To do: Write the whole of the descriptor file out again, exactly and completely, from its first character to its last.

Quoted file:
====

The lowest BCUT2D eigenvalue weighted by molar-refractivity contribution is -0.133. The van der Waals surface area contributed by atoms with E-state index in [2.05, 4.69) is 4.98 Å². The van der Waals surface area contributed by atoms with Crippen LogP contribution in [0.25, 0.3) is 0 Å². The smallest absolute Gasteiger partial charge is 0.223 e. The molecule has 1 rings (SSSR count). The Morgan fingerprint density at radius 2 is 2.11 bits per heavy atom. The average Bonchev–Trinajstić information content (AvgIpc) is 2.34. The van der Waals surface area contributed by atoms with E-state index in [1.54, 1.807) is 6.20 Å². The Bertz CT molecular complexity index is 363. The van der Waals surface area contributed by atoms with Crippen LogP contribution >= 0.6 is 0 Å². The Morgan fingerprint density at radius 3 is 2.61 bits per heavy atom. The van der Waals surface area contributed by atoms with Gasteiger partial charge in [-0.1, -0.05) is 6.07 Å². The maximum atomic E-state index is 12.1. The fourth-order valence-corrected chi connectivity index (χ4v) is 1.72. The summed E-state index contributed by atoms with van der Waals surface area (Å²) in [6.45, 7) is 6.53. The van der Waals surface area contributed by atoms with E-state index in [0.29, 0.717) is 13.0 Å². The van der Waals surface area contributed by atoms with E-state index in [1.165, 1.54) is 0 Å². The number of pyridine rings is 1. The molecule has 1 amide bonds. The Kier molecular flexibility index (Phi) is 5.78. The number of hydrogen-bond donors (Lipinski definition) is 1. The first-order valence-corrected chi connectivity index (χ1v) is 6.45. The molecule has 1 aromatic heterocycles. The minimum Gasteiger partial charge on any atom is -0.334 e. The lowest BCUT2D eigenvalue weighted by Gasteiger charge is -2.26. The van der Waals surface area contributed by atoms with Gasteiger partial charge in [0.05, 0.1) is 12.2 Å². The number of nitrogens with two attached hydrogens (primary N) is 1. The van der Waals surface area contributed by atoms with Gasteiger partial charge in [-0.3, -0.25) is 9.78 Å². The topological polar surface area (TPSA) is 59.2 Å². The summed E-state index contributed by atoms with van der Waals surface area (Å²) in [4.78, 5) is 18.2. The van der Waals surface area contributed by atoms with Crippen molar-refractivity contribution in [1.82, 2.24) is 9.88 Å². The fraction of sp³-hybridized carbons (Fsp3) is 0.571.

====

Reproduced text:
The lowest BCUT2D eigenvalue weighted by molar-refractivity contribution is -0.133. The van der Waals surface area contributed by atoms with E-state index in [2.05, 4.69) is 4.98 Å². The van der Waals surface area contributed by atoms with Crippen LogP contribution in [0.25, 0.3) is 0 Å². The smallest absolute Gasteiger partial charge is 0.223 e. The molecule has 1 rings (SSSR count). The Morgan fingerprint density at radius 2 is 2.11 bits per heavy atom. The average Bonchev–Trinajstić information content (AvgIpc) is 2.34. The van der Waals surface area contributed by atoms with E-state index in [1.54, 1.807) is 6.20 Å². The Bertz CT molecular complexity index is 363. The van der Waals surface area contributed by atoms with Crippen LogP contribution >= 0.6 is 0 Å². The Morgan fingerprint density at radius 3 is 2.61 bits per heavy atom. The van der Waals surface area contributed by atoms with Gasteiger partial charge in [-0.1, -0.05) is 6.07 Å². The maximum atomic E-state index is 12.1. The fourth-order valence-corrected chi connectivity index (χ4v) is 1.72. The summed E-state index contributed by atoms with van der Waals surface area (Å²) in [6.45, 7) is 6.53. The van der Waals surface area contributed by atoms with E-state index in [0.29, 0.717) is 13.0 Å². The van der Waals surface area contributed by atoms with E-state index in [1.165, 1.54) is 0 Å². The number of pyridine rings is 1. The molecule has 1 amide bonds. The Kier molecular flexibility index (Phi) is 5.78. The number of hydrogen-bond donors (Lipinski definition) is 1. The first-order valence-corrected chi connectivity index (χ1v) is 6.45. The molecule has 1 aromatic heterocycles. The minimum Gasteiger partial charge on any atom is -0.334 e. The lowest BCUT2D eigenvalue weighted by Gasteiger charge is -2.26. The van der Waals surface area contributed by atoms with Gasteiger partial charge in [0.05, 0.1) is 12.2 Å². The number of nitrogens with two attached hydrogens (primary N) is 1. The van der Waals surface area contributed by atoms with Gasteiger partial charge in [-0.3, -0.25) is 9.78 Å². The topological polar surface area (TPSA) is 59.2 Å². The summed E-state index contributed by atoms with van der Waals surface area (Å²) in [4.78, 5) is 18.2. The van der Waals surface area contributed by atoms with Crippen molar-refractivity contribution in [1.82, 2.24) is 9.88 Å². The fraction of sp³-hybridized carbons (Fsp3) is 0.571.